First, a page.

Most residents of the Tehachapi Mountains are aware of the annual autumn migration of vast numbers of Turkey Vultures through the area — more than 30,000 birds pass through here in September and October. Not many people realize that a few of these large dark raptors are actually hatched here.
While Turkey Vultures (Cathartes aura) will scavenge on roadkill and other carrion on streets and near houses, they prefer to nest in isolated, remote areas far from people. As a result, few people ever see a Turkey Vulture nesting site.
Raven nests are common on utility poles (and even large business signs), and Red-tailed Hawks frequently nest in oak trees where they are visible, but Turkey Vultures in our area nest most frequently in rock crevices and on ledges in boulder outcroppings away from human activity.
While their larger relative the California Condor is famous for laying only one egg each nesting season, Turkey Vultures may lay up to three, though one egg is also common. Turkey Vultures don't actually build much of a nest, they just scrape out a smooth place to lay an egg.
After laying an egg or two, the vultures incubate it for a month or longer in a nesting site that is typically 10 degrees or more cooler than the surroundings. The chick or chicks are hatched downy and helpless.
The parent vultures feed their fuzzy chick with regurgitated food that they have gathered. Turkey Vultures lack the strong, grasping talons of eagles and hawks, so they are unable to bring large food items to the nest like other birds of prey do.
After a total nesting period of up to three months, the young vulture or vultures are able to fledge and leave the nest to accompany their parents, learning to fly and find food.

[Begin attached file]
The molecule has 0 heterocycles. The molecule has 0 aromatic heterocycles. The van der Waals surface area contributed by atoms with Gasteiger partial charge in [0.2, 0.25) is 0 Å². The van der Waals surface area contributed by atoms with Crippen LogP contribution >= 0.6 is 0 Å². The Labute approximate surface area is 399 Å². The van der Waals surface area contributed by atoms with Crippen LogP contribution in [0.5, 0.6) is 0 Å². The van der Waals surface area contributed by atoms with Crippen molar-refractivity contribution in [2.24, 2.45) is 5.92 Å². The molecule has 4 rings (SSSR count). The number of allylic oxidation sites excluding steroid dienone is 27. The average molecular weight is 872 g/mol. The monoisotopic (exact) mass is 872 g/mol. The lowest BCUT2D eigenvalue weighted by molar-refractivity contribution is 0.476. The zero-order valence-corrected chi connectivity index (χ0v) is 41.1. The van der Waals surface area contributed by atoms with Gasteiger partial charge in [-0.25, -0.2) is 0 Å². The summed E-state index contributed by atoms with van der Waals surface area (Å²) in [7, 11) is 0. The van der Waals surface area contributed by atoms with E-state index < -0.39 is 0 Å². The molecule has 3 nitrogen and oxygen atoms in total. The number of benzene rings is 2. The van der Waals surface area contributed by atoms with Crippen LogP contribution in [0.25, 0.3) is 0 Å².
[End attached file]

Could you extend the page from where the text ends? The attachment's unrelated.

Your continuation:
Lizzie and Mike Novotny of Stallion Springs were privileged to observe a Turkey Vulture nest on their property in a remote part of Stallion Springs this year. After Mike spotted a large downy white chick sitting alone in a rock crevice, they continued to observe the vulture chick until it fledged.
Vultures can live and produce chicks for many years, and since this nest site proved to be a success, perhaps the vulture parents will return next year and use the same location on the Novotnys' property again. There are condor nesting sites in rocky cliffs that biologists suspect have been used for hundreds of years.
I have found a few vulture nesting sites in the Tehachapi Mountains over the years, but these always entailed hiking to get to them because of their secluded location. Turkey Vultures are mostly non-confrontational birds, and they seem to prefer to raise their young in isolation.
It won't be too long before we start to see the circling kettles of migrating Turkey Vultures heading south as they follow the sun. Perhaps a few of these birds will be hometown locals that will return next year to nest in isolated canyons and rocky cliffs in our mountains.
Have a good week.
Jon Hammond has written for Tehachapi News for more than 30 years. Send email to firstname.lastname@example.org.